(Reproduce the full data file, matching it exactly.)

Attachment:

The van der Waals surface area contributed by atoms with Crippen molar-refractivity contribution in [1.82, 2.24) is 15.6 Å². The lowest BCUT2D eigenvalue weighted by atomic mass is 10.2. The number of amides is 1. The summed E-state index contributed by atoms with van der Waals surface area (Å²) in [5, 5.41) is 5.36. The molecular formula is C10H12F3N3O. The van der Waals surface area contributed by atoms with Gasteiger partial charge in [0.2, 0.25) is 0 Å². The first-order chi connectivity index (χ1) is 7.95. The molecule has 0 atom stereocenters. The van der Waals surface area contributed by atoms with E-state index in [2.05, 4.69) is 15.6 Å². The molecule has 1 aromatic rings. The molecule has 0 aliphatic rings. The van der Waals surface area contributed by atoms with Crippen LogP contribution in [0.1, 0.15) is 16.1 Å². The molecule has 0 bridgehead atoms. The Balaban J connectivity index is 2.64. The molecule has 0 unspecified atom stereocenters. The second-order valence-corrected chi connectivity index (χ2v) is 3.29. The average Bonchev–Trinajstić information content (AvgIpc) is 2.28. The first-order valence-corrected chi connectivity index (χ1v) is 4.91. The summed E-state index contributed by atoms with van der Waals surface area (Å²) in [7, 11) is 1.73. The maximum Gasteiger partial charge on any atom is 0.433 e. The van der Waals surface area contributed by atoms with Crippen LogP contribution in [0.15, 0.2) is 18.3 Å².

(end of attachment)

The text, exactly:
The van der Waals surface area contributed by atoms with Crippen molar-refractivity contribution in [1.82, 2.24) is 15.6 Å². The lowest BCUT2D eigenvalue weighted by atomic mass is 10.2. The number of amides is 1. The summed E-state index contributed by atoms with van der Waals surface area (Å²) in [5, 5.41) is 5.36. The molecular formula is C10H12F3N3O. The van der Waals surface area contributed by atoms with Gasteiger partial charge in [0.2, 0.25) is 0 Å². The first-order chi connectivity index (χ1) is 7.95. The molecule has 0 atom stereocenters. The van der Waals surface area contributed by atoms with E-state index in [2.05, 4.69) is 15.6 Å². The molecule has 1 aromatic rings. The molecule has 0 aliphatic rings. The van der Waals surface area contributed by atoms with Crippen LogP contribution in [0.1, 0.15) is 16.1 Å². The molecule has 0 bridgehead atoms. The Balaban J connectivity index is 2.64. The molecule has 0 unspecified atom stereocenters. The second-order valence-corrected chi connectivity index (χ2v) is 3.29. The average Bonchev–Trinajstić information content (AvgIpc) is 2.28. The first-order valence-corrected chi connectivity index (χ1v) is 4.91. The summed E-state index contributed by atoms with van der Waals surface area (Å²) in [7, 11) is 1.73. The maximum Gasteiger partial charge on any atom is 0.433 e. The van der Waals surface area contributed by atoms with Crippen LogP contribution in [0.15, 0.2) is 18.3 Å².